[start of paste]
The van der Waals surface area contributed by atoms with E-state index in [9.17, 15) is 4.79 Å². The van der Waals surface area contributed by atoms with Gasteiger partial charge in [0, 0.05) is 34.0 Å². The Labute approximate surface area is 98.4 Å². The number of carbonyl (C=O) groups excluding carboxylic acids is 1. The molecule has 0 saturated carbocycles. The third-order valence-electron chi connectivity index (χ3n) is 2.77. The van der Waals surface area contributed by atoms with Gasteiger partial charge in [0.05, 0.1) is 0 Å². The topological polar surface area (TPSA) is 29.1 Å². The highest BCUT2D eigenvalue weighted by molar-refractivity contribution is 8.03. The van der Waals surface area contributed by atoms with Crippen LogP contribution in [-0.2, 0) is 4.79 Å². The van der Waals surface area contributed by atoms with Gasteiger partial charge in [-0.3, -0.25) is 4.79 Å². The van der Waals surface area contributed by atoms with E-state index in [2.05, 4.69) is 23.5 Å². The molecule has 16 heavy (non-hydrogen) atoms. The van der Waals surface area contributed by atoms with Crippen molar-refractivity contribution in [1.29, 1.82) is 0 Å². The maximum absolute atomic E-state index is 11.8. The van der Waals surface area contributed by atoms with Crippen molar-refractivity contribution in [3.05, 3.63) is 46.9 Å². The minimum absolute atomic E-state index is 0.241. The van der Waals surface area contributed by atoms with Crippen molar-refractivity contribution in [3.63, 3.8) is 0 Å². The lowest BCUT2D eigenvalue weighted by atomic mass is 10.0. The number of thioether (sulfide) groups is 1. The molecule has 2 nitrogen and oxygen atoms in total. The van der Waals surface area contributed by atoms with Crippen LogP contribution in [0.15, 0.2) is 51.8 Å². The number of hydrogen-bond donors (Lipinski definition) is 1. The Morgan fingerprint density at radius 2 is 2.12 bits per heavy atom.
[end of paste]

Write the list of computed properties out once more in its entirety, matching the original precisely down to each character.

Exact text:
The van der Waals surface area contributed by atoms with E-state index in [9.17, 15) is 4.79 Å². The van der Waals surface area contributed by atoms with Gasteiger partial charge in [0, 0.05) is 34.0 Å². The Labute approximate surface area is 98.4 Å². The number of carbonyl (C=O) groups excluding carboxylic acids is 1. The molecule has 0 saturated carbocycles. The third-order valence-electron chi connectivity index (χ3n) is 2.77. The van der Waals surface area contributed by atoms with Gasteiger partial charge in [0.05, 0.1) is 0 Å². The topological polar surface area (TPSA) is 29.1 Å². The highest BCUT2D eigenvalue weighted by molar-refractivity contribution is 8.03. The van der Waals surface area contributed by atoms with Crippen LogP contribution in [-0.2, 0) is 4.79 Å². The van der Waals surface area contributed by atoms with Gasteiger partial charge in [-0.3, -0.25) is 4.79 Å². The van der Waals surface area contributed by atoms with E-state index in [2.05, 4.69) is 23.5 Å². The molecule has 16 heavy (non-hydrogen) atoms. The van der Waals surface area contributed by atoms with Crippen molar-refractivity contribution in [1.29, 1.82) is 0 Å². The maximum absolute atomic E-state index is 11.8. The van der Waals surface area contributed by atoms with Crippen molar-refractivity contribution in [3.05, 3.63) is 46.9 Å². The minimum absolute atomic E-state index is 0.241. The van der Waals surface area contributed by atoms with Crippen molar-refractivity contribution in [3.63, 3.8) is 0 Å². The lowest BCUT2D eigenvalue weighted by atomic mass is 10.0. The number of thioether (sulfide) groups is 1. The molecule has 2 nitrogen and oxygen atoms in total. The van der Waals surface area contributed by atoms with Crippen LogP contribution in [0.15, 0.2) is 51.8 Å². The number of hydrogen-bond donors (Lipinski definition) is 1. The Morgan fingerprint density at radius 2 is 2.12 bits per heavy atom.